Stockholders will be asked at the Annual Meeting to approve the following resolution pursuant to this Proposal No. 3:

RESOLVED, that the stockholders of Cognizant Technology Solutions Corporation approve, on an advisory basis, the compensation of the Company’s Named Executives, disclosed pursuant to Item 402 of Regulation S-K in the Company’s definitive proxy statement for the 2014 Annual Meeting.

VOTE REQUIRED

 

The approval of this proposal requires the affirmative vote of a majority of the votes cast. Abstentions and broker non-votes will not be counted and, accordingly, will have no effect on the outcome of the vote on this proposal.

RECOMMENDATION OF THE BOARD

 

 

LOGO     The Board of Directors unanimously recommends a vote FOR the approval of the advisory (non-binding) vote on executive compensation.

 

2014 Proxy Statement   Cognizant Technology Solutions Corporation    33


Table of Contents

 

PROPOSAL 4

Ratification of Appointment of Independent Registered Public Accounting Firm

 

 

 

Our Audit Committee has appointed PricewaterhouseCoopers LLP as our independent registered public accounting firm for the year ending December 31, 2014. Our Board has directed that this appointment be submitted to our stockholders for ratification. Although ratification of our selection of PricewaterhouseCoopers LLP is not required, we value the opinions of our stockholders and believe that stockholder ratification of our selection is a good corporate governance practice.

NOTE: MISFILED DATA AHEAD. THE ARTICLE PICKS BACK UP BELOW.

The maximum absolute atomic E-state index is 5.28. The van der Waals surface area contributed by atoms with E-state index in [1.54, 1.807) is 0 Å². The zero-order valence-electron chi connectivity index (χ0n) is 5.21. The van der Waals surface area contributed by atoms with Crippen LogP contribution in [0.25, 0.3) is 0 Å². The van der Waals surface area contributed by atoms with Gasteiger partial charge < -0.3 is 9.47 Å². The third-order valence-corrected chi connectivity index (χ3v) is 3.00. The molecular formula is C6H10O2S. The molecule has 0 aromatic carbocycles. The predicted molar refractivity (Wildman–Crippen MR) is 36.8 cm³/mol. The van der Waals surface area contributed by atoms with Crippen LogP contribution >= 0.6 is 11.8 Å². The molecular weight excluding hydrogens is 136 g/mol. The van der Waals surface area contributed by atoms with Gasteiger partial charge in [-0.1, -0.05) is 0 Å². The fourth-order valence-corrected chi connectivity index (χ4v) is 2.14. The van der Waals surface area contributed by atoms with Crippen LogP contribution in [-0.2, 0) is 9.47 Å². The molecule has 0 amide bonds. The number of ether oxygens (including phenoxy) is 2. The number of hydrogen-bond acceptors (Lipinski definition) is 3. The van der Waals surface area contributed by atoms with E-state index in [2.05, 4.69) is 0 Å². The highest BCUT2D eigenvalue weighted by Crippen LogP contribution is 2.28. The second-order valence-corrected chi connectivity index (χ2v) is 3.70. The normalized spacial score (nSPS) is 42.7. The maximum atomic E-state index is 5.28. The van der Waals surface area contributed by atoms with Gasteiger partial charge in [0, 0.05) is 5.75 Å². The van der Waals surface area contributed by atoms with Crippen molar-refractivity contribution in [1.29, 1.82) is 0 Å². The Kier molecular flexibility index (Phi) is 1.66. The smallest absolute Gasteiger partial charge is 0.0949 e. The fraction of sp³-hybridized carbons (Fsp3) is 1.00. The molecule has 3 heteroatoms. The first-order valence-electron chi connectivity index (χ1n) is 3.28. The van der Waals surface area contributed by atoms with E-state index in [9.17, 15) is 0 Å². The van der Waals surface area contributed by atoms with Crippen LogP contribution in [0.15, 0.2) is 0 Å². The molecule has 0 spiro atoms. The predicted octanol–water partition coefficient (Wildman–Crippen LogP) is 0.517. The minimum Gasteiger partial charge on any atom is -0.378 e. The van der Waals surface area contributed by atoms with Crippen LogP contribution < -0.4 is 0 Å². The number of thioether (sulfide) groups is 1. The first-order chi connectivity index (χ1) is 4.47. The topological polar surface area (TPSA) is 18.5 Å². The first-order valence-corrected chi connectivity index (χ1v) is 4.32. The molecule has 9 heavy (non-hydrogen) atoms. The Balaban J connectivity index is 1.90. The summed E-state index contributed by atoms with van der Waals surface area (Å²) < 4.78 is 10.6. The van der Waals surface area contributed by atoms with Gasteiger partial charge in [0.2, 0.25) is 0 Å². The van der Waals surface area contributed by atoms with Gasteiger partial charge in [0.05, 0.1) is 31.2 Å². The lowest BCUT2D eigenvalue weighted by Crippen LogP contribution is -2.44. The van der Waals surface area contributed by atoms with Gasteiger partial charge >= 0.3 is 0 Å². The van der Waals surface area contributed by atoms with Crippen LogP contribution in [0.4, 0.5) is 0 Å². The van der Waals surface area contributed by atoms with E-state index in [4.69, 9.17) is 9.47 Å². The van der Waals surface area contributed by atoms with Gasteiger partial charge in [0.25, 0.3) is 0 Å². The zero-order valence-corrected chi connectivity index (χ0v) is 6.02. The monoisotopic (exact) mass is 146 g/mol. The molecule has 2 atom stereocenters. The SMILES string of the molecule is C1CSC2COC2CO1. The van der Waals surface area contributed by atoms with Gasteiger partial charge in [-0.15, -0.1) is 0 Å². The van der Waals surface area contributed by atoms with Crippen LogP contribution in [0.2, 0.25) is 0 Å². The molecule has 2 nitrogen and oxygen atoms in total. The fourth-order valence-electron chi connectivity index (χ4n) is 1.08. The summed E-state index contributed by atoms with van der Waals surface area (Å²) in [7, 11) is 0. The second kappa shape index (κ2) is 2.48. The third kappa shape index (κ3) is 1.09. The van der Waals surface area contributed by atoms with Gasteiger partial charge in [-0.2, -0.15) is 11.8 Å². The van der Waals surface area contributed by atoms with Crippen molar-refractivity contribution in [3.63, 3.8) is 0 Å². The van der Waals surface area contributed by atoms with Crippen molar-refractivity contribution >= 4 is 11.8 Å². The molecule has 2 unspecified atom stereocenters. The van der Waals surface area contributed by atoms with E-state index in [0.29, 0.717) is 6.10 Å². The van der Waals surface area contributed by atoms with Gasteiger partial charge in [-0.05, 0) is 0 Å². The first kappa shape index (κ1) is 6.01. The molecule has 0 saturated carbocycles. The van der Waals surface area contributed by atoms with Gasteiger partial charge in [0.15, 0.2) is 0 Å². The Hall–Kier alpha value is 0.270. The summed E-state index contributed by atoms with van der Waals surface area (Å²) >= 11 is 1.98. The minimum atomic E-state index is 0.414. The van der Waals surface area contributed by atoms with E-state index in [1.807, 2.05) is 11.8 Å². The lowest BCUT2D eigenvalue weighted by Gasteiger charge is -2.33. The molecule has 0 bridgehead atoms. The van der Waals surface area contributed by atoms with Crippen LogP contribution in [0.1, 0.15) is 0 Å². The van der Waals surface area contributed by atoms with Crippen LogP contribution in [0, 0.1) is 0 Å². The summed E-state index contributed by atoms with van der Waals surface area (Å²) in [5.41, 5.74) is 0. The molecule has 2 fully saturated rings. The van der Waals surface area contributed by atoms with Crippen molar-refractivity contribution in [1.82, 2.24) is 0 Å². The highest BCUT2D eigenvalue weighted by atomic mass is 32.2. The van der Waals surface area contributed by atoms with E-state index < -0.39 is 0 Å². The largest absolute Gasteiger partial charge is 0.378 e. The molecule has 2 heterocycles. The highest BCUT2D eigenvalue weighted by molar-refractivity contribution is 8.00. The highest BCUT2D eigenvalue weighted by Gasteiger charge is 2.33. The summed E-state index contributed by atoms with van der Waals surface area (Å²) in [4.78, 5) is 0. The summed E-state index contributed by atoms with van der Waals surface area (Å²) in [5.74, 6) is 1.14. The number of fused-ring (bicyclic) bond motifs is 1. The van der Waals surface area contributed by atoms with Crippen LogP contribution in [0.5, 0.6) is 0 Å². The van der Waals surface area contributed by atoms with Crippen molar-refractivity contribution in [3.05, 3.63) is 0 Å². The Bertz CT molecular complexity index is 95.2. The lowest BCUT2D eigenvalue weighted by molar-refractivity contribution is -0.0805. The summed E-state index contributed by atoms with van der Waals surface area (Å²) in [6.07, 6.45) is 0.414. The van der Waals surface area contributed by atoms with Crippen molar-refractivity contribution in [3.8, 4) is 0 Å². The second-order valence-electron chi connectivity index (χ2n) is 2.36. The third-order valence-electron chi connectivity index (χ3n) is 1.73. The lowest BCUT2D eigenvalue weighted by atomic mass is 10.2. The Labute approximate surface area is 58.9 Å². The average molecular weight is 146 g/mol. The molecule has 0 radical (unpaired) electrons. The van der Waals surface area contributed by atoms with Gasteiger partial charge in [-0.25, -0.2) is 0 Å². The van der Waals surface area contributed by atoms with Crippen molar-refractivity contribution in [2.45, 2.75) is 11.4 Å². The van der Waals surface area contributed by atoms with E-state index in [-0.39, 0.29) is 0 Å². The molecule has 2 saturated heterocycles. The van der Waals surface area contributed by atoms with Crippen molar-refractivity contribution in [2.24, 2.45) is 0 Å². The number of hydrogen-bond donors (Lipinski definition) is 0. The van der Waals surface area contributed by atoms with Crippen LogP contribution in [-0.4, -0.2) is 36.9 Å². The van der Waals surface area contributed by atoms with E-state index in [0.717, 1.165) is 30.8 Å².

PricewaterhouseCoopers LLP also served as our independent registered public accounting firm for 2013. Neither the accounting firm nor any of its members has any direct or indirect financial interest in or any connection with us in any capacity other than as our auditors, providing audit and non-audit related services. One or more representatives of PricewaterhouseCoopers LLP are expected to attend the Annual Meeting and to have an opportunity to make a statement and be available to respond to appropriate questions from stockholders.

In the event that the selection of PricewaterhouseCoopers LLP is not ratified by the stockholders, the Audit Committee will consider this fact when it selects the independent auditors for 2015. Even if the selection of PricewaterhouseCoopers LLP is ratified, the Audit Committee retains the discretion to select a different independent auditor at any time if it determines that such a change is in the interests of the Company.

VOTE REQUIRED

 

This proposal requires the affirmative vote of a majority of the votes cast. Abstentions will not be counted and, accordingly, will have no effect on the outcome of the vote on this proposal. Because brokers have discretionary authority to vote on the ratification of the appointment of PricewaterhouseCoopers LLP, we do not expect any broker non-votes in connection with this proposal.

RECOMMENDATION OF THE BOARD OF DIRECTORS

 

 

LOGO   The Board of Directors unanimously recommends a vote FOR the Ratification of PricewaterhouseCoopers LLP as our
Independent Registered Public Accounting Firm.

 

2014 Proxy Statement   Cognizant Technology Solutions Corporation    34


Table of Contents

 

 

Executive Officers

 

 

 

The following table identifies our current executive officers:

 

Name    Age    Position    In Current
Position Since

Lakshmi Narayanan 1